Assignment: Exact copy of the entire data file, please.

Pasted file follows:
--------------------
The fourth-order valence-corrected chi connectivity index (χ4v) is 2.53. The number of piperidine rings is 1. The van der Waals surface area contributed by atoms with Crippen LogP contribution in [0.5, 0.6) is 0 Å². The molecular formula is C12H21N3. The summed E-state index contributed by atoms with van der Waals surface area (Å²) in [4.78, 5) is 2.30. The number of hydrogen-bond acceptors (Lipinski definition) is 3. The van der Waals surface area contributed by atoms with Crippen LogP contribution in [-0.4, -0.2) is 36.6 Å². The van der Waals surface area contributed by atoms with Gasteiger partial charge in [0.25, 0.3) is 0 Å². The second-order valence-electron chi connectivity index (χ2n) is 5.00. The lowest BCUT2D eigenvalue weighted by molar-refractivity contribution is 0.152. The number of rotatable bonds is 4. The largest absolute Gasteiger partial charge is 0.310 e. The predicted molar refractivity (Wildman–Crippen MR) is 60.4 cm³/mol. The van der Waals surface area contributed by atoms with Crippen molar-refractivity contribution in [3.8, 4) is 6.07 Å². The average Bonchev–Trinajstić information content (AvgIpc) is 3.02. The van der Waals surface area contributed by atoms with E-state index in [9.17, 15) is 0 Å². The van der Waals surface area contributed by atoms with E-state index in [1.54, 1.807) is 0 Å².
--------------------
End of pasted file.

The fourth-order valence-corrected chi connectivity index (χ4v) is 2.53. The number of piperidine rings is 1. The van der Waals surface area contributed by atoms with Crippen LogP contribution in [0.5, 0.6) is 0 Å². The molecular formula is C12H21N3. The summed E-state index contributed by atoms with van der Waals surface area (Å²) in [4.78, 5) is 2.30. The number of hydrogen-bond acceptors (Lipinski definition) is 3. The van der Waals surface area contributed by atoms with Crippen LogP contribution in [-0.4, -0.2) is 36.6 Å². The van der Waals surface area contributed by atoms with Gasteiger partial charge in [0.25, 0.3) is 0 Å². The second-order valence-electron chi connectivity index (χ2n) is 5.00. The lowest BCUT2D eigenvalue weighted by molar-refractivity contribution is 0.152. The number of rotatable bonds is 4. The largest absolute Gasteiger partial charge is 0.310 e. The predicted molar refractivity (Wildman–Crippen MR) is 60.4 cm³/mol. The van der Waals surface area contributed by atoms with Crippen molar-refractivity contribution in [3.8, 4) is 6.07 Å². The average Bonchev–Trinajstić information content (AvgIpc) is 3.02. The van der Waals surface area contributed by atoms with E-state index in [9.17, 15) is 0 Å². The van der Waals surface area contributed by atoms with E-state index in [1.54, 1.807) is 0 Å².